In California Building Industry Association v. Bay Area Air Quality Management District (2015) 62 Cal.4th 369, the Supreme Court held that the scope of CEQA did not require lead agencies to consider the effect of the existing environment on a future users of a project unless the project will exacerbate those existing conditions. See The First Appellate District was tasked with determining on remand how that holding affected the Receptor Thresholds adopted by BAAQMD.

In California Building Industry Assn. v. Bay Area Air Quality Management Dist., 2016 Cal. App. LEXIS 758, the appellate court considered BAAQMD’s argument that approval of the receptor thresholds did not need to be set aside because there were possible valid uses.  These uses included: (1) voluntary applications by a lead agency; (2) the determination of whether a project will exacerbate existing conditions; (3) the assessment of the health risks to students and staff at a proposed school site; and (4) the evaluation of whether a housing project is exempt from CEQA.

The Court agreed with BAAQMD, but cautioned that “any effort by an agency to require an EIR, mitigating measures, or other CEQA review under the Receptor Thresholds when one is not authorized would be subject to a strong legal challenge.” The Court remanded the case to the trial court with instructions to issue an order invalidating the portions of the BAAQMD Guidelines that suggested that lead agencies should routinely assess the effect of existing environmental considerations on future users or occupants of a project.

BAAQMD subsequently filed a petition for rehearing and argued that writ relief was inappropriate because the Guidelines are a nonbinding, advisory document and any review was premature because there was no specific controversy regarding an application of the Guidelines. (See California Building Industry Assn. v. Bay Area Air Quality Management Dist., 2016 Cal. App. LEXIS 752.) The Court disagreed and found BAAQMD’s Guidelines to be akin to the guidelines at issue in Pacific Legal Foundation v. California Coastal Commission (1982) 33 Cal.3d 158. They were not “interim steps in a larger review process,” where a court may decline to use the remedy of mandamus. Therefore, the Court denied the petition for rehearing.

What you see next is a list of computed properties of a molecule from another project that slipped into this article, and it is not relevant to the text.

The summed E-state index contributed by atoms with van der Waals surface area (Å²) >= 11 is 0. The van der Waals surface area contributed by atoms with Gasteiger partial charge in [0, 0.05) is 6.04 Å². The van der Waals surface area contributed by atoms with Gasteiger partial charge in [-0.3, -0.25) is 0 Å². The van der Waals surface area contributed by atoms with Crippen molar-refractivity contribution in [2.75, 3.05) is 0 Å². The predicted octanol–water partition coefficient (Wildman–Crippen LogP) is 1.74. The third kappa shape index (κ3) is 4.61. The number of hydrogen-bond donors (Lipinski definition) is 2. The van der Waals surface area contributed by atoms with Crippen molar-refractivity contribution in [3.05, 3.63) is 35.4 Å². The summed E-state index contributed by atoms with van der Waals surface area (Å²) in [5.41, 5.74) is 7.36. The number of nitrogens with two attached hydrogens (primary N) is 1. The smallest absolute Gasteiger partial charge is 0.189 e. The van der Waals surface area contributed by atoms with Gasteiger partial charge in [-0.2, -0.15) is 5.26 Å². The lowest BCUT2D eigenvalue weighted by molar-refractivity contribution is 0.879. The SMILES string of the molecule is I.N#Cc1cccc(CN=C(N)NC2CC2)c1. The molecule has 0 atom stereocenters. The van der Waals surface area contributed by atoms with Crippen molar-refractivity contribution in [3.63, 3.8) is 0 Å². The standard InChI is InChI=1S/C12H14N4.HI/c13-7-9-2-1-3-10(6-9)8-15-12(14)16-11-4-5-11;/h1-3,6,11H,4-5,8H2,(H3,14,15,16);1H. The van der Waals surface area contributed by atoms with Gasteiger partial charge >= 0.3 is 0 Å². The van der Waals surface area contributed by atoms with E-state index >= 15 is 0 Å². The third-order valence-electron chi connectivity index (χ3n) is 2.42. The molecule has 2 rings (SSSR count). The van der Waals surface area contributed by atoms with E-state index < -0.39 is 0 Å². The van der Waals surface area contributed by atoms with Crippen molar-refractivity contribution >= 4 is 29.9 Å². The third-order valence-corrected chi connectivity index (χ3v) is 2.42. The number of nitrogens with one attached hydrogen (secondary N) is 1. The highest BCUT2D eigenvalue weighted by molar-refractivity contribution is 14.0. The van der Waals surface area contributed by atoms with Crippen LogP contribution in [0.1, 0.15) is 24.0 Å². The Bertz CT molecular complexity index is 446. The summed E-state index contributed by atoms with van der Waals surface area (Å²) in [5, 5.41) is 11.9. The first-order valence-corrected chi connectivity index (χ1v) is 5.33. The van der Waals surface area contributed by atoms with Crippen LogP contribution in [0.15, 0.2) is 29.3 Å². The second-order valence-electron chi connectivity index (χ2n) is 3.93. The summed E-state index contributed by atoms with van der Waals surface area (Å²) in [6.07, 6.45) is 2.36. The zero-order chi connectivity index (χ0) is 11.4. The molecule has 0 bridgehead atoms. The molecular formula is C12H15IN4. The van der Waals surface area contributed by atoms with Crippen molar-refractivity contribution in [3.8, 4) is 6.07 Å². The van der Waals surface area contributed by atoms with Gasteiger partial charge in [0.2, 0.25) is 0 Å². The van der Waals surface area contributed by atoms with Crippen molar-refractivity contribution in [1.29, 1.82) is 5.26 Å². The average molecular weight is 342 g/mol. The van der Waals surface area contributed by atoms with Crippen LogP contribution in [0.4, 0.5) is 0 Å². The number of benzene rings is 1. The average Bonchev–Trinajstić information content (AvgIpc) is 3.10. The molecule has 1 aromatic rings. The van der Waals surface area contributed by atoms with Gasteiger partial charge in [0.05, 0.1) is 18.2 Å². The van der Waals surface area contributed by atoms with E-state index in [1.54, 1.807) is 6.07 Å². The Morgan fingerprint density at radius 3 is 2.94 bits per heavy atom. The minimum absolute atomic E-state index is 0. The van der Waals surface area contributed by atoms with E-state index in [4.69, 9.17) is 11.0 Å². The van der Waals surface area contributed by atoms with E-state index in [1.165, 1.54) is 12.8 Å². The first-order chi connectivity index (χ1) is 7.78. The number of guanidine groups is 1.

dateSeptember 28th, 2016 byby

The City of Ceres approved the development of a 300,000 sq. ft. shopping center anchored by a 190,000 sq. ft. Wal-Mart Supercenter to replace an existing Wal-Mart store after an extensive environmental review process. Citizens for Ceres (Citizens) filed a petition for writ of mandate pursuant to CEQA, alleging several defects in the environmental documents the City certified when it approved the project. The trial court denied the petition and Citizens appealed.

After prevailing in the trial court Wal-Mart, as the real party in interest, filed a memorandum of costs in which it requested, among other things, an award against Citizens of $48,889.71 for the cost of preparing the administrative record. Wal-Mart incurred these costs because the City required Wal-Mart to reimburse the City’s costs to have outside counsel prepare the record. The trial court struck this item from Wal-Mart’s memorandum of costs and Wal-Mart filed a separate appeal.